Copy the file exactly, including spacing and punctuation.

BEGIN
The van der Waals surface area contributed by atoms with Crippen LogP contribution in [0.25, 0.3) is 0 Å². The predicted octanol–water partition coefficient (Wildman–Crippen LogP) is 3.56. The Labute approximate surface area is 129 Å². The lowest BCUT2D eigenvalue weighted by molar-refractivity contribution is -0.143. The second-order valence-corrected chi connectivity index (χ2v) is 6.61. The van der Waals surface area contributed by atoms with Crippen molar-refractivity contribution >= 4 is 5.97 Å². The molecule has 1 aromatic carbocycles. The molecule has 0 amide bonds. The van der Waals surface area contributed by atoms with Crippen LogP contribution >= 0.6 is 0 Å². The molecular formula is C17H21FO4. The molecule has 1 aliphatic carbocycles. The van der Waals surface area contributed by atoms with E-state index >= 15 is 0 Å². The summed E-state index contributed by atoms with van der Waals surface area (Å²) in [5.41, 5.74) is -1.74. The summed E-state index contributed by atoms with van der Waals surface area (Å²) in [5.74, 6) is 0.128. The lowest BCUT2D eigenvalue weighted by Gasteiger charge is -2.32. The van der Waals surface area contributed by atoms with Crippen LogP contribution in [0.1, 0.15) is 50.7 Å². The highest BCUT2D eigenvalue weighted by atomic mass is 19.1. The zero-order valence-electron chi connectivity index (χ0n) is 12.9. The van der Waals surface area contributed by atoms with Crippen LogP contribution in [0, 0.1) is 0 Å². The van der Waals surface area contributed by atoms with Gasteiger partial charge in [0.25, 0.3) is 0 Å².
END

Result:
The van der Waals surface area contributed by atoms with Crippen LogP contribution in [0.25, 0.3) is 0 Å². The predicted octanol–water partition coefficient (Wildman–Crippen LogP) is 3.56. The Labute approximate surface area is 129 Å². The lowest BCUT2D eigenvalue weighted by molar-refractivity contribution is -0.143. The second-order valence-corrected chi connectivity index (χ2v) is 6.61. The van der Waals surface area contributed by atoms with Crippen molar-refractivity contribution >= 4 is 5.97 Å². The molecule has 1 aromatic carbocycles. The molecule has 0 amide bonds. The van der Waals surface area contributed by atoms with Crippen LogP contribution >= 0.6 is 0 Å². The molecular formula is C17H21FO4. The molecule has 1 aliphatic carbocycles. The van der Waals surface area contributed by atoms with E-state index >= 15 is 0 Å². The summed E-state index contributed by atoms with van der Waals surface area (Å²) in [5.41, 5.74) is -1.74. The summed E-state index contributed by atoms with van der Waals surface area (Å²) in [5.74, 6) is 0.128. The lowest BCUT2D eigenvalue weighted by Gasteiger charge is -2.32. The van der Waals surface area contributed by atoms with Crippen LogP contribution in [0.1, 0.15) is 50.7 Å². The highest BCUT2D eigenvalue weighted by atomic mass is 19.1. The zero-order valence-electron chi connectivity index (χ0n) is 12.9. The van der Waals surface area contributed by atoms with Crippen LogP contribution in [0, 0.1) is 0 Å². The van der Waals surface area contributed by atoms with Gasteiger partial charge in [0.25, 0.3) is 0 Å².